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Life Rage: This Writer Is Going H.A.M.

Disclaimer: This post contains a heated rant of one extremely repressed writer. If you do not wish to join me on my angry rant, please refer to this adorable video of a Bengal cat playing fetch.

Let me start with the fact that I am naturally an angry person, but a happy angry person. Although that may seem like an oxymoron, it honestly isn’t. You can find me in most situations as an encouraging, optimistic person, who is always will to please others before pleasing herself. But when something angers me, it’s sometimes best to step aside and let the tornado run its course from a safe distance.

My boyfriend is, at times, on the receiving end of my anger, not for something he has done wrong, but by being a spectator in my path of destruction. Sometimes my only healthy source of relieving stress is writing, which leads us to my life rage. From annoying pests to driving in the car, my rage runs deep and true. I welcome any comments: agreeing with the few I’ve listed here, listing some of your own, and even your points for disagreement. All are welcome.

Ants- I want to assure the animal-conscious readers that I don’t willingly loathe any living creature, but ants make it difficult to be humanitarian about the whole “invading my home and bringing diseases onto every surface” situation. Besides the fact that there are 1.5 million ants for each human, a queen can make a million a day. I’m personally not worried about extinction when the below species have made themselves basically invincible.

The bulldog ant will follow you from a meter away, and they’re responsible for deaths every year in Australia. Or how about the Safu or killer ant, who causes elephants to flee before them in addition to having jaws that stay locked into your skin even after the ant is torn off.

These two pale in comparison to the sheer terror I felt last week when I had dozens of big, black carpenter ants swarming my kitchen over night. The physical danger is minimal, I’ll admit. However, the emotional and psychological trauma of finding your home overrun with these invaders is beyond the 1-10 pain scale can categorize.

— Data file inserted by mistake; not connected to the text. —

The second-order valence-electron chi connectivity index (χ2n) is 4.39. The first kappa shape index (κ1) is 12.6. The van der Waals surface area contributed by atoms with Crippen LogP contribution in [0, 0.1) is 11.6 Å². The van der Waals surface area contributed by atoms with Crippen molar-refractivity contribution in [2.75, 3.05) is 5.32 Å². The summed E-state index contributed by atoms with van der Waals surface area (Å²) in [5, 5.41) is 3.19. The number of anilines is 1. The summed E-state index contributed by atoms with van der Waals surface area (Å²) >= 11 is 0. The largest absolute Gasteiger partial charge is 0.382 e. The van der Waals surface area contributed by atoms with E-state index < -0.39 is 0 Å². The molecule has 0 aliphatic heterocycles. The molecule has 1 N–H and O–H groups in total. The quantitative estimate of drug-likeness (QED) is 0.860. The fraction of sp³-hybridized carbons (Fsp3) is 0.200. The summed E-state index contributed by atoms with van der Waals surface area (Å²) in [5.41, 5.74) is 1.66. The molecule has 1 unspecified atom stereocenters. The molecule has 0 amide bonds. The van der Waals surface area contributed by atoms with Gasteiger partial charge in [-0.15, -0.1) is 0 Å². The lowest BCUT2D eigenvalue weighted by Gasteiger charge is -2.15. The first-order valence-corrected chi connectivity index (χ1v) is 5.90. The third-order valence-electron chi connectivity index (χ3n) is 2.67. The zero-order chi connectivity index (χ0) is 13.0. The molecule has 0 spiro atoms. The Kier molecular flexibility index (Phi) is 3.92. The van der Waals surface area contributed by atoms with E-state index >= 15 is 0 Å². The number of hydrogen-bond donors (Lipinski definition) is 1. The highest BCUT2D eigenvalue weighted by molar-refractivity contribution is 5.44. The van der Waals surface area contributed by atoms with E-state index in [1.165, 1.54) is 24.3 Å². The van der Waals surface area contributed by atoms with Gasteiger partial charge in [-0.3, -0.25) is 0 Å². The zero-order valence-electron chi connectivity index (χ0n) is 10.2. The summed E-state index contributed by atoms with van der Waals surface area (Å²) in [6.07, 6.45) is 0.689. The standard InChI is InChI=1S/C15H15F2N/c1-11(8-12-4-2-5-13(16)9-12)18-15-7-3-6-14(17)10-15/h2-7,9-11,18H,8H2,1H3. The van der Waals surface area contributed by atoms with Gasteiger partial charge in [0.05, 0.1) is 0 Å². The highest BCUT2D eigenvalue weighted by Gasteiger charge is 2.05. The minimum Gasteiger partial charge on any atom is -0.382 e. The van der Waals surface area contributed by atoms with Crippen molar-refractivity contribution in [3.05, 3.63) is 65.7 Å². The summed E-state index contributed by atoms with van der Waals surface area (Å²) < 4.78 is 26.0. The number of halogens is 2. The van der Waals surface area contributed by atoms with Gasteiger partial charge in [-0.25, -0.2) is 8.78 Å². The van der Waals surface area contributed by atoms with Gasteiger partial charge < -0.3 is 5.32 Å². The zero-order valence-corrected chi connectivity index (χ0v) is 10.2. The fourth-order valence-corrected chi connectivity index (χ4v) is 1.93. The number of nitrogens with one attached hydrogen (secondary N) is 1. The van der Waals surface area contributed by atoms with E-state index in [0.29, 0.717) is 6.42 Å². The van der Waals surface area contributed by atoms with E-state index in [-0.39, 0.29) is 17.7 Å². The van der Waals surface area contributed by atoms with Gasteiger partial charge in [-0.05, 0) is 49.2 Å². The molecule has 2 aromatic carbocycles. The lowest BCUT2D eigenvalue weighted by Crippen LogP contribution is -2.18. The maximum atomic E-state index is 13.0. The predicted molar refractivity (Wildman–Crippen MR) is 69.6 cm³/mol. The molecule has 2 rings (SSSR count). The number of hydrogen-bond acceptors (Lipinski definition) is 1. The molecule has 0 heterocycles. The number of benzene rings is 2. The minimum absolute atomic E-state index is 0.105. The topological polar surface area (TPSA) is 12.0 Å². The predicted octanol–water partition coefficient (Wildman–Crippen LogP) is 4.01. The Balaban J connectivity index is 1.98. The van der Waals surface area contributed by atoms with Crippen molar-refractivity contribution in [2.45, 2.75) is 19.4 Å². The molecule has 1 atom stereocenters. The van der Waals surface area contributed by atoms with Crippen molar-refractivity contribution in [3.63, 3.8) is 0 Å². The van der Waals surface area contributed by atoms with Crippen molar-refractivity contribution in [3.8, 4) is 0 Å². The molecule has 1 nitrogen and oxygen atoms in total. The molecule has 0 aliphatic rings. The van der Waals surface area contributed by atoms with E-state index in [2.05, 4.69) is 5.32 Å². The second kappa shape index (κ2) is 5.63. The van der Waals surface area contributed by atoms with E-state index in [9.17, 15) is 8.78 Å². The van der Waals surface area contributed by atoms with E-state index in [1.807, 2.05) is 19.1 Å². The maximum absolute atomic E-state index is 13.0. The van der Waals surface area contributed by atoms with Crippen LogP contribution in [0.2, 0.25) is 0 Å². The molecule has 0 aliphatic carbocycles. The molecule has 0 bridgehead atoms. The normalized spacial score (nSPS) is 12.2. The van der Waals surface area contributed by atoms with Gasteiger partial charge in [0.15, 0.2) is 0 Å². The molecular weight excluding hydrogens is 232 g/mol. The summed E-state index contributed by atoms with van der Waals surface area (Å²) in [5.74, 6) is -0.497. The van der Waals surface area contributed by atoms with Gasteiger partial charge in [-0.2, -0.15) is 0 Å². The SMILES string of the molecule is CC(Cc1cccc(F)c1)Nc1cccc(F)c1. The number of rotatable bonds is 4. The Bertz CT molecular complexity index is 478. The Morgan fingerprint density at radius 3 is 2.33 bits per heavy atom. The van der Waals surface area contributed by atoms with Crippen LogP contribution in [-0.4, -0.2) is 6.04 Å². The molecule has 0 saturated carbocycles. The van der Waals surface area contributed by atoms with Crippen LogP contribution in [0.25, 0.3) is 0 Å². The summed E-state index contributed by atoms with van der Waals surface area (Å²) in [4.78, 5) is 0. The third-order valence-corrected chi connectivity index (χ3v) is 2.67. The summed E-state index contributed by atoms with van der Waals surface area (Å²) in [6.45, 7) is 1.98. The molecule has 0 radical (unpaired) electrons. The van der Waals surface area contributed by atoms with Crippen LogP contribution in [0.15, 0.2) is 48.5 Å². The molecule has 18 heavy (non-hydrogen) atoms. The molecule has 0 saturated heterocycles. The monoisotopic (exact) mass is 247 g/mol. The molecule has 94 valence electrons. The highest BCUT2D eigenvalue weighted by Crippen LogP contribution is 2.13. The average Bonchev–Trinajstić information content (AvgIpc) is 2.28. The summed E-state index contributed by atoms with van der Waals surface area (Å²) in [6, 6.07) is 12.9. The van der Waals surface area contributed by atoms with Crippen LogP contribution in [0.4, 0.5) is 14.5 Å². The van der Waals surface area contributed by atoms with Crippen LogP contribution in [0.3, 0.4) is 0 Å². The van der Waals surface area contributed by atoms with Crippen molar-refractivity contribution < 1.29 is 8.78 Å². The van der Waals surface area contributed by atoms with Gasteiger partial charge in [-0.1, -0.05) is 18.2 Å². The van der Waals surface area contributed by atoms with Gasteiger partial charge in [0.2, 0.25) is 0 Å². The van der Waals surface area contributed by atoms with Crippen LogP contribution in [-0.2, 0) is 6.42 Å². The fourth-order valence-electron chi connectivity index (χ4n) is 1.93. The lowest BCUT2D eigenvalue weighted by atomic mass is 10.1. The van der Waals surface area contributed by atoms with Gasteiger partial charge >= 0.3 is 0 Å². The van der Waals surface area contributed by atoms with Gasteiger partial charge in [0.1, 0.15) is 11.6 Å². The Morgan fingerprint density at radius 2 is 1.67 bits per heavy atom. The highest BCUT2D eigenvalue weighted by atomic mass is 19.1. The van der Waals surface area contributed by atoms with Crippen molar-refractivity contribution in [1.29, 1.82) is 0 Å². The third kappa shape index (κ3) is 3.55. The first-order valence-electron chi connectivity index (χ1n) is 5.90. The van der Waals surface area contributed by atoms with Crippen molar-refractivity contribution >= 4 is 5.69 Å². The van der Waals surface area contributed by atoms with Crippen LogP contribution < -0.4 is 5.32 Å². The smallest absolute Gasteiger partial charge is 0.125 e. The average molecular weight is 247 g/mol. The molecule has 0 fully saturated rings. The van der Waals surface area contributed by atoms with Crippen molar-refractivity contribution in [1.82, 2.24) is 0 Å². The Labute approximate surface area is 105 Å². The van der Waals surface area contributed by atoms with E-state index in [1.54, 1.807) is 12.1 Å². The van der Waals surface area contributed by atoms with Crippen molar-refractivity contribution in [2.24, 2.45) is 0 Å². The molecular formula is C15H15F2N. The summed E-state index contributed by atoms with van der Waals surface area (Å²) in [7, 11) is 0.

How did they get in? Why did they chose my home to ransack? And how do I get rid of them? These questions raced through my mind as I ran from one end of the kitchen to the other to catch these greedy, fast-moving pests. The chaos following bordered on apocalyptic proportions. As the lady of the house, I failed miserably inside my head. If I can’t protect my kitchen from these invaders, then how will I make our home, a home? It seems silly to think of a few ants as an invasion, but it angered me to my core. Luckily, the magic of Pintrest allowed me to take back my thunder, restoring my kitchen to its pest-free glory.

Being called Mandy-This one is a simple issue. My name is Amanda. Not Mandy Not Mandie. Amanda. Please don’t call me Mandy because that’s not my name. You can call me Manda, Manders, Manda Panda, Amanda-kiss-n-hug, Manda-lin, etc. It’s less about particularities of my personality, and more about common courtesy. Why do people insist on addressing me by a different version of my name without knowing me or my preferences? It’s like calling someone Bill before they have a chance to tell you they prefer their given William. Just ask if someone has a preferred name before you rudely assume you are best friends and can call people whatever you want.

People who don’t say goodbye on the phone-Another courtesy issue (oh, there are so many) that I’m bothered by at work. As a customer service rep, it is a daily struggle to find common, American etiquette in other people. Please, please, please say good-bye before you hang up the phone. It is the courteous way to let the person on the other line know the conversation is over. Just do it, so I don’t have to wait on the line like a douchebag for another 5+ seconds hoping you’re going to hang up on me. Ugh!

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Writer Rage:

Writers against editors-My only coherent response is—STOP BEING SO PRETENTIOUS! My non-coherent response is rjsdjftjjfdjft.  Translation: I feel an extra special disappointment for all writers who choose to snub an editor. It makes no logical sense to discredit a tried and true aspect of the writing/publishing process. To disregard the input of an editor both in a professional situation and in general conversation is to cheat your characters from reaching their full potential.

Regardless of whether the editor is a friend, stranger, or world-famous, his/her opinions matter. The occupation of editor strives on bringing out the best in the story no matter the cost. It’s not about personal preference or what HAS to be in the book. The editor doesn’t care about the writer’s feelings because it’s not their job to make sure you’re happy. The editor worries about the characters, the overall story and of course, the reader.